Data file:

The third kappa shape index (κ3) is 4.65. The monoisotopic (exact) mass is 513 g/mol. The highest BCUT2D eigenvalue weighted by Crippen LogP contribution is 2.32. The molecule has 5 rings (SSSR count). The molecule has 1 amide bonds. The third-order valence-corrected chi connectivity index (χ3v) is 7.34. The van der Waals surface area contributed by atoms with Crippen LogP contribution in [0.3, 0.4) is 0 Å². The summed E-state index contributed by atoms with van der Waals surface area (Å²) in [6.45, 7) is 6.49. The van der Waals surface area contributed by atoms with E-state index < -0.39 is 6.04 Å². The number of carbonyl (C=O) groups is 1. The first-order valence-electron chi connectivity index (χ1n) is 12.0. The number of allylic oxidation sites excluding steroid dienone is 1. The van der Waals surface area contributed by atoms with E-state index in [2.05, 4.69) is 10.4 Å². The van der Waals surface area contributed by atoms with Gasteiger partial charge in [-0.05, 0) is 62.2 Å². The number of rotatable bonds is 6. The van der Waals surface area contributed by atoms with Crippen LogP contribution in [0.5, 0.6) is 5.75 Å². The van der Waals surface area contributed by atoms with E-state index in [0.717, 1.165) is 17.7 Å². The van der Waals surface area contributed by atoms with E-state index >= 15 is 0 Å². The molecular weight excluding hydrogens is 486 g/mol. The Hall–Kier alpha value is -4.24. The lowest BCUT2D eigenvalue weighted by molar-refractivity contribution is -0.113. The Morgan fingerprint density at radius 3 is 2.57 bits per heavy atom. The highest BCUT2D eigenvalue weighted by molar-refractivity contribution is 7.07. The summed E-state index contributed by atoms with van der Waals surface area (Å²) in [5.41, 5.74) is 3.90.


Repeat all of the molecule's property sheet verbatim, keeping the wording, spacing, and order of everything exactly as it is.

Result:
The third kappa shape index (κ3) is 4.65. The monoisotopic (exact) mass is 513 g/mol. The highest BCUT2D eigenvalue weighted by Crippen LogP contribution is 2.32. The molecule has 5 rings (SSSR count). The molecule has 1 amide bonds. The third-order valence-corrected chi connectivity index (χ3v) is 7.34. The van der Waals surface area contributed by atoms with Crippen LogP contribution in [0.3, 0.4) is 0 Å². The summed E-state index contributed by atoms with van der Waals surface area (Å²) in [6.45, 7) is 6.49. The van der Waals surface area contributed by atoms with E-state index < -0.39 is 6.04 Å². The number of carbonyl (C=O) groups is 1. The first-order valence-electron chi connectivity index (χ1n) is 12.0. The number of allylic oxidation sites excluding steroid dienone is 1. The van der Waals surface area contributed by atoms with E-state index in [2.05, 4.69) is 10.4 Å². The van der Waals surface area contributed by atoms with Gasteiger partial charge in [-0.05, 0) is 62.2 Å². The number of rotatable bonds is 6. The van der Waals surface area contributed by atoms with Crippen LogP contribution in [0.5, 0.6) is 5.75 Å². The van der Waals surface area contributed by atoms with E-state index in [0.717, 1.165) is 17.7 Å². The van der Waals surface area contributed by atoms with E-state index >= 15 is 0 Å². The molecular weight excluding hydrogens is 486 g/mol. The Hall–Kier alpha value is -4.24. The lowest BCUT2D eigenvalue weighted by molar-refractivity contribution is -0.113. The Morgan fingerprint density at radius 3 is 2.57 bits per heavy atom. The highest BCUT2D eigenvalue weighted by molar-refractivity contribution is 7.07. The summed E-state index contributed by atoms with van der Waals surface area (Å²) in [5.41, 5.74) is 3.90.